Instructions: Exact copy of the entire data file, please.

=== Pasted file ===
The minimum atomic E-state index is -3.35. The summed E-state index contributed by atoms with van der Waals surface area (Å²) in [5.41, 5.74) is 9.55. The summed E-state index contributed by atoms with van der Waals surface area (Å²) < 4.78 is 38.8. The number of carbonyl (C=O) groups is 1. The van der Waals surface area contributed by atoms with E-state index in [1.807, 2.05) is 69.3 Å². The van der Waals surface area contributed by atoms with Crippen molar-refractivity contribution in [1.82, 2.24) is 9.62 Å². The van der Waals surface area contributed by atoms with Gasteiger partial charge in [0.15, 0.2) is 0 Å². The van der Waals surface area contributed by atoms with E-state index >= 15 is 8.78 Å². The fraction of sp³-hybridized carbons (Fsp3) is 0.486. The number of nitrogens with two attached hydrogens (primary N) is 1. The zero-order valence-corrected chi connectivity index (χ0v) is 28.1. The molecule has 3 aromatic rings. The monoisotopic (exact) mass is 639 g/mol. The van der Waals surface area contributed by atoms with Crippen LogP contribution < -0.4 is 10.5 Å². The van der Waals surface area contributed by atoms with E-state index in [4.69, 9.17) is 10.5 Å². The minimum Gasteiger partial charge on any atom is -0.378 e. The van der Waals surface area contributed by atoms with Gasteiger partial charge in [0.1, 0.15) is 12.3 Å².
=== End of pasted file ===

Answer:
The minimum atomic E-state index is -3.35. The summed E-state index contributed by atoms with van der Waals surface area (Å²) in [5.41, 5.74) is 9.55. The summed E-state index contributed by atoms with van der Waals surface area (Å²) < 4.78 is 38.8. The number of carbonyl (C=O) groups is 1. The van der Waals surface area contributed by atoms with E-state index in [1.807, 2.05) is 69.3 Å². The van der Waals surface area contributed by atoms with Crippen molar-refractivity contribution in [1.82, 2.24) is 9.62 Å². The van der Waals surface area contributed by atoms with Gasteiger partial charge in [0.15, 0.2) is 0 Å². The van der Waals surface area contributed by atoms with E-state index >= 15 is 8.78 Å². The fraction of sp³-hybridized carbons (Fsp3) is 0.486. The number of nitrogens with two attached hydrogens (primary N) is 1. The zero-order valence-corrected chi connectivity index (χ0v) is 28.1. The molecule has 3 aromatic rings. The monoisotopic (exact) mass is 639 g/mol. The van der Waals surface area contributed by atoms with Crippen LogP contribution < -0.4 is 10.5 Å². The van der Waals surface area contributed by atoms with E-state index in [4.69, 9.17) is 10.5 Å². The minimum Gasteiger partial charge on any atom is -0.378 e. The van der Waals surface area contributed by atoms with Gasteiger partial charge in [0.1, 0.15) is 12.3 Å².